Thursday, October 24, 2013
What if We Never Cancelled Classes?
I was astounded when I saw some of the data behind our scheduling. The statistics for things like the fraction of students who transfer in the middle of a sequence is really stable over many years. The number who enroll in the fall is much less predictable.
Where it really worked well for us was when we promised that we will teach what might look like niche classes during specific semesters or times (e.g. at night) and not cancel if the enrollment is low. An example from the math side might be differential equations, a class many used to take after transfer. It turned out that once it was predictable, students were advised to make long-term plans that included it and enrollment grew.
For individual courses, there's a federal mandate that gets in the way. Our bookstore gets after professors to get the text orders in very early (such as the middle of October for classes beginning in January). Their impatience isn't with Fed Ex or the Postal Service, it's because of some requirement that the book requirements be made available to students well in advance.
So the requirements are met, the book lists are on the web site, the students can decide whether the text required for Differential Equations is too expensive or too hard, and the section doesn't make.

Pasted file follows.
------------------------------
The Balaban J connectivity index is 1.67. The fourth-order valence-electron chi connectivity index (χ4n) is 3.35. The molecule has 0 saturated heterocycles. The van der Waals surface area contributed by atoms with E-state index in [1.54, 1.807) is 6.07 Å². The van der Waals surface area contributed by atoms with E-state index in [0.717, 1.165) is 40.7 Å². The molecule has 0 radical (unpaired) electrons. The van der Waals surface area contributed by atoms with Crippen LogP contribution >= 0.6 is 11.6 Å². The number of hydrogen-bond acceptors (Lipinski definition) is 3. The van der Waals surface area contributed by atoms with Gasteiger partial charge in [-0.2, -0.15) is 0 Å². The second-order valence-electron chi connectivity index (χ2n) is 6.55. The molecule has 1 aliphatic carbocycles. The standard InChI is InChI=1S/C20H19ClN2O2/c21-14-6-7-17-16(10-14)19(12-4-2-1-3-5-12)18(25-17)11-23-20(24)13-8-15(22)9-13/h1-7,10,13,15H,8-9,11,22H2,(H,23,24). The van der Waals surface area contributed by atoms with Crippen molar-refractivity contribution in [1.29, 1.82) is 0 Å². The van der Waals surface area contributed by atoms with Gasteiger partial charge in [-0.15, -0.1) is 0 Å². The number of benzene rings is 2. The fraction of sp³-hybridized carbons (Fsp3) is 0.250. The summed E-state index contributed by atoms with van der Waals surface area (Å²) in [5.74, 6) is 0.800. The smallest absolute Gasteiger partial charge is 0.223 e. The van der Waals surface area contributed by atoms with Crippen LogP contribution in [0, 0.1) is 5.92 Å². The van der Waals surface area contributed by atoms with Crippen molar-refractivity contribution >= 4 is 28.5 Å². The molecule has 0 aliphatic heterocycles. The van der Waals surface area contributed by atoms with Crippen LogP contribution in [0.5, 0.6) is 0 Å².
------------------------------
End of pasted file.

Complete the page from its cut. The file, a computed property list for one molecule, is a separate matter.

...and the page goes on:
Effect is significant for older folks, who grew up with paper, but a also noticeable in current students, who are much more used to electronic reading.
We are well aware of the many problems of adding a section late, especially if it is filled with last-minute enrollees. One thing that we do is keep really good data on the rate of enrollment during the various registration and orientation periods over many years. That is used to help guide decisions on when to open up "hidden" sections, so they can be available as early as possible.
I was glad to see you have data on whether students whose small class gets cancelled will enroll elsewhere. That is also a financial issue, as you note. Do you provide direct assistance to place those students in a replacement class? Collecting data about when that is problematical might tell you what day/time/class combos should not be cancelled (or even scheduled in the first place!) and which can.